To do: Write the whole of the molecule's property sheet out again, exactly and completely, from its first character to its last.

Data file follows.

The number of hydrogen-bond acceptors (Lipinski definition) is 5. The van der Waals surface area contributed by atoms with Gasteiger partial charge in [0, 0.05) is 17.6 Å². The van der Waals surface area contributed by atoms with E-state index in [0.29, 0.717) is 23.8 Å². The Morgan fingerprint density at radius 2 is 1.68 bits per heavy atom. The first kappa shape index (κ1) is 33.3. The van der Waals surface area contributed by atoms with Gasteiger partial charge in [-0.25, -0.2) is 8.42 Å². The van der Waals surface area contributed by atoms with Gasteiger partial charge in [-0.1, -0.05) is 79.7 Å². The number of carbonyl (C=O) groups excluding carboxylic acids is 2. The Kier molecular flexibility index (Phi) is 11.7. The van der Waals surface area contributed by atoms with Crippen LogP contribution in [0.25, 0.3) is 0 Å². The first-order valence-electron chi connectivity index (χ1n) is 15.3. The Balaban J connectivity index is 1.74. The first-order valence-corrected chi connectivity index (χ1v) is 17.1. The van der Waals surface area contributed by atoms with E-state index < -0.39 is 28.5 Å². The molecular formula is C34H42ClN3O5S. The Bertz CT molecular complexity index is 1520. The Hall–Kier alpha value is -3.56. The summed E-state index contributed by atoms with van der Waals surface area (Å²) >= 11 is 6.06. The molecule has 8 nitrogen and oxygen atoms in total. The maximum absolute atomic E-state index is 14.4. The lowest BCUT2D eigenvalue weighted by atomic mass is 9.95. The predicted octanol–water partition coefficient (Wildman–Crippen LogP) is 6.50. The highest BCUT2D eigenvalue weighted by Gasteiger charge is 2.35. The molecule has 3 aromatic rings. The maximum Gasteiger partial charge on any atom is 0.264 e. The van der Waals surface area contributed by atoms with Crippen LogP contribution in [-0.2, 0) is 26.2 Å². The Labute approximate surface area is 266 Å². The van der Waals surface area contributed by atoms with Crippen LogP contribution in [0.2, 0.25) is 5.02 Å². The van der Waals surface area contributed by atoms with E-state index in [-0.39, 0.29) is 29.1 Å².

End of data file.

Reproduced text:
The number of hydrogen-bond acceptors (Lipinski definition) is 5. The van der Waals surface area contributed by atoms with Gasteiger partial charge in [0, 0.05) is 17.6 Å². The van der Waals surface area contributed by atoms with E-state index in [0.29, 0.717) is 23.8 Å². The Morgan fingerprint density at radius 2 is 1.68 bits per heavy atom. The first kappa shape index (κ1) is 33.3. The van der Waals surface area contributed by atoms with Gasteiger partial charge in [-0.25, -0.2) is 8.42 Å². The van der Waals surface area contributed by atoms with Gasteiger partial charge in [-0.1, -0.05) is 79.7 Å². The number of carbonyl (C=O) groups excluding carboxylic acids is 2. The Kier molecular flexibility index (Phi) is 11.7. The van der Waals surface area contributed by atoms with Crippen LogP contribution in [0.25, 0.3) is 0 Å². The first-order valence-electron chi connectivity index (χ1n) is 15.3. The Balaban J connectivity index is 1.74. The first-order valence-corrected chi connectivity index (χ1v) is 17.1. The van der Waals surface area contributed by atoms with E-state index < -0.39 is 28.5 Å². The molecular formula is C34H42ClN3O5S. The Bertz CT molecular complexity index is 1520. The Hall–Kier alpha value is -3.56. The summed E-state index contributed by atoms with van der Waals surface area (Å²) >= 11 is 6.06. The molecule has 8 nitrogen and oxygen atoms in total. The maximum absolute atomic E-state index is 14.4. The lowest BCUT2D eigenvalue weighted by atomic mass is 9.95. The predicted octanol–water partition coefficient (Wildman–Crippen LogP) is 6.50. The highest BCUT2D eigenvalue weighted by Gasteiger charge is 2.35. The molecule has 3 aromatic rings. The maximum Gasteiger partial charge on any atom is 0.264 e. The van der Waals surface area contributed by atoms with Crippen LogP contribution in [-0.2, 0) is 26.2 Å². The Labute approximate surface area is 266 Å². The van der Waals surface area contributed by atoms with Crippen LogP contribution in [0.2, 0.25) is 5.02 Å². The van der Waals surface area contributed by atoms with E-state index in [-0.39, 0.29) is 29.1 Å².